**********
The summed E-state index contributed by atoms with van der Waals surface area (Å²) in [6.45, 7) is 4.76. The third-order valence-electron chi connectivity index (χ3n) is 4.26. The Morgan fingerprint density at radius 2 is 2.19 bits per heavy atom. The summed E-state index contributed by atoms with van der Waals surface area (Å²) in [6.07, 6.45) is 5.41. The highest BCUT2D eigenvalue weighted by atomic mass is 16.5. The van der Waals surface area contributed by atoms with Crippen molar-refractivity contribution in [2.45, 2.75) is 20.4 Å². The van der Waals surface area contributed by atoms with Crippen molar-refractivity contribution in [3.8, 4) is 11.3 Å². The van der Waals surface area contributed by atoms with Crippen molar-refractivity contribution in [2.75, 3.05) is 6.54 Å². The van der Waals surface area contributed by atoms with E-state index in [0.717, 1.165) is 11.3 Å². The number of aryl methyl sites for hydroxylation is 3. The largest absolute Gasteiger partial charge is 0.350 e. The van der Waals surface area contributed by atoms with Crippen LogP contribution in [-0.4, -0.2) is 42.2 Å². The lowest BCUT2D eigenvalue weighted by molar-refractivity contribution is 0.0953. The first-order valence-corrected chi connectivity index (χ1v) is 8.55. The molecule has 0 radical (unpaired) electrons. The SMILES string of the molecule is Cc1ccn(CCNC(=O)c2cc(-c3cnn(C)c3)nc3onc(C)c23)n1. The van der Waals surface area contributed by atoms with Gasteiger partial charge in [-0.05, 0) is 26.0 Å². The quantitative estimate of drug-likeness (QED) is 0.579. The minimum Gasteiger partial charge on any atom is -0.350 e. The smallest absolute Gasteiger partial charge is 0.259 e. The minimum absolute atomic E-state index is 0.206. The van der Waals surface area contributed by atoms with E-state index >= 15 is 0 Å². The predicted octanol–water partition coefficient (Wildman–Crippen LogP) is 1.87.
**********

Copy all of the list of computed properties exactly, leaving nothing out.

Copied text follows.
The summed E-state index contributed by atoms with van der Waals surface area (Å²) in [6.45, 7) is 4.76. The third-order valence-electron chi connectivity index (χ3n) is 4.26. The Morgan fingerprint density at radius 2 is 2.19 bits per heavy atom. The summed E-state index contributed by atoms with van der Waals surface area (Å²) in [6.07, 6.45) is 5.41. The highest BCUT2D eigenvalue weighted by atomic mass is 16.5. The van der Waals surface area contributed by atoms with Crippen molar-refractivity contribution in [2.45, 2.75) is 20.4 Å². The van der Waals surface area contributed by atoms with Crippen molar-refractivity contribution in [3.8, 4) is 11.3 Å². The van der Waals surface area contributed by atoms with Crippen molar-refractivity contribution in [2.75, 3.05) is 6.54 Å². The van der Waals surface area contributed by atoms with E-state index in [0.717, 1.165) is 11.3 Å². The number of aryl methyl sites for hydroxylation is 3. The largest absolute Gasteiger partial charge is 0.350 e. The van der Waals surface area contributed by atoms with Crippen LogP contribution in [-0.4, -0.2) is 42.2 Å². The lowest BCUT2D eigenvalue weighted by molar-refractivity contribution is 0.0953. The first-order valence-corrected chi connectivity index (χ1v) is 8.55. The molecule has 0 radical (unpaired) electrons. The SMILES string of the molecule is Cc1ccn(CCNC(=O)c2cc(-c3cnn(C)c3)nc3onc(C)c23)n1. The van der Waals surface area contributed by atoms with Gasteiger partial charge in [-0.05, 0) is 26.0 Å². The quantitative estimate of drug-likeness (QED) is 0.579. The minimum Gasteiger partial charge on any atom is -0.350 e. The smallest absolute Gasteiger partial charge is 0.259 e. The minimum absolute atomic E-state index is 0.206. The van der Waals surface area contributed by atoms with E-state index >= 15 is 0 Å². The predicted octanol–water partition coefficient (Wildman–Crippen LogP) is 1.87.